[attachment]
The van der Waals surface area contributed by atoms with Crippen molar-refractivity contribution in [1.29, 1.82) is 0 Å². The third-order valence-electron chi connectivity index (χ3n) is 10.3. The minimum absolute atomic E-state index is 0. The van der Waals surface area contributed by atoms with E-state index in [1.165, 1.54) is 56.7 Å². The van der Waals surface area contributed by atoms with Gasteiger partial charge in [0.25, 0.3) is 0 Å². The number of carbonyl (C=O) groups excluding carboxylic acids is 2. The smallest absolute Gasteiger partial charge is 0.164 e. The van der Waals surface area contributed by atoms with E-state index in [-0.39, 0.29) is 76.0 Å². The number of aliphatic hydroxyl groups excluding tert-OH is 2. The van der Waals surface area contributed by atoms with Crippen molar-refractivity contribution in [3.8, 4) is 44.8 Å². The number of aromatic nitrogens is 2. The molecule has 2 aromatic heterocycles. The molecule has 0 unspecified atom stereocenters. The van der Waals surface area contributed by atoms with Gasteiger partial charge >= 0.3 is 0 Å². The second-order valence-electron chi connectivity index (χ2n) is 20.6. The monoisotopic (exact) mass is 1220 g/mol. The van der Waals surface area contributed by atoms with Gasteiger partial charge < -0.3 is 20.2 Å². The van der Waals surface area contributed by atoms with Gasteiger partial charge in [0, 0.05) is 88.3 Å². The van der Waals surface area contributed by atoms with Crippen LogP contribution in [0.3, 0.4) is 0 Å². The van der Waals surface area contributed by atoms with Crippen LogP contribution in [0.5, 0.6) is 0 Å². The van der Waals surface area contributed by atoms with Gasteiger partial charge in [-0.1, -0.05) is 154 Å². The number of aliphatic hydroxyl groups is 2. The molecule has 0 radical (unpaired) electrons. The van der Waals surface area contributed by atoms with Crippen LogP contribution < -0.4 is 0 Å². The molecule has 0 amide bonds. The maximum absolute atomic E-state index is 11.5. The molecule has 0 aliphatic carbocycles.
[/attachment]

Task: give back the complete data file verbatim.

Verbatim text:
The van der Waals surface area contributed by atoms with Crippen molar-refractivity contribution in [1.29, 1.82) is 0 Å². The third-order valence-electron chi connectivity index (χ3n) is 10.3. The minimum absolute atomic E-state index is 0. The van der Waals surface area contributed by atoms with E-state index in [1.165, 1.54) is 56.7 Å². The van der Waals surface area contributed by atoms with Gasteiger partial charge in [0.25, 0.3) is 0 Å². The number of carbonyl (C=O) groups excluding carboxylic acids is 2. The smallest absolute Gasteiger partial charge is 0.164 e. The van der Waals surface area contributed by atoms with E-state index in [-0.39, 0.29) is 76.0 Å². The number of aliphatic hydroxyl groups excluding tert-OH is 2. The van der Waals surface area contributed by atoms with Crippen molar-refractivity contribution in [3.8, 4) is 44.8 Å². The number of aromatic nitrogens is 2. The molecule has 2 aromatic heterocycles. The molecule has 0 unspecified atom stereocenters. The van der Waals surface area contributed by atoms with Gasteiger partial charge >= 0.3 is 0 Å². The second-order valence-electron chi connectivity index (χ2n) is 20.6. The monoisotopic (exact) mass is 1220 g/mol. The van der Waals surface area contributed by atoms with Gasteiger partial charge < -0.3 is 20.2 Å². The van der Waals surface area contributed by atoms with Gasteiger partial charge in [0, 0.05) is 88.3 Å². The van der Waals surface area contributed by atoms with Crippen LogP contribution in [0.3, 0.4) is 0 Å². The van der Waals surface area contributed by atoms with Crippen LogP contribution in [0.5, 0.6) is 0 Å². The van der Waals surface area contributed by atoms with Gasteiger partial charge in [-0.1, -0.05) is 154 Å². The number of aliphatic hydroxyl groups is 2. The molecule has 0 radical (unpaired) electrons. The van der Waals surface area contributed by atoms with Crippen LogP contribution < -0.4 is 0 Å². The molecule has 0 amide bonds. The maximum absolute atomic E-state index is 11.5. The molecule has 0 aliphatic carbocycles.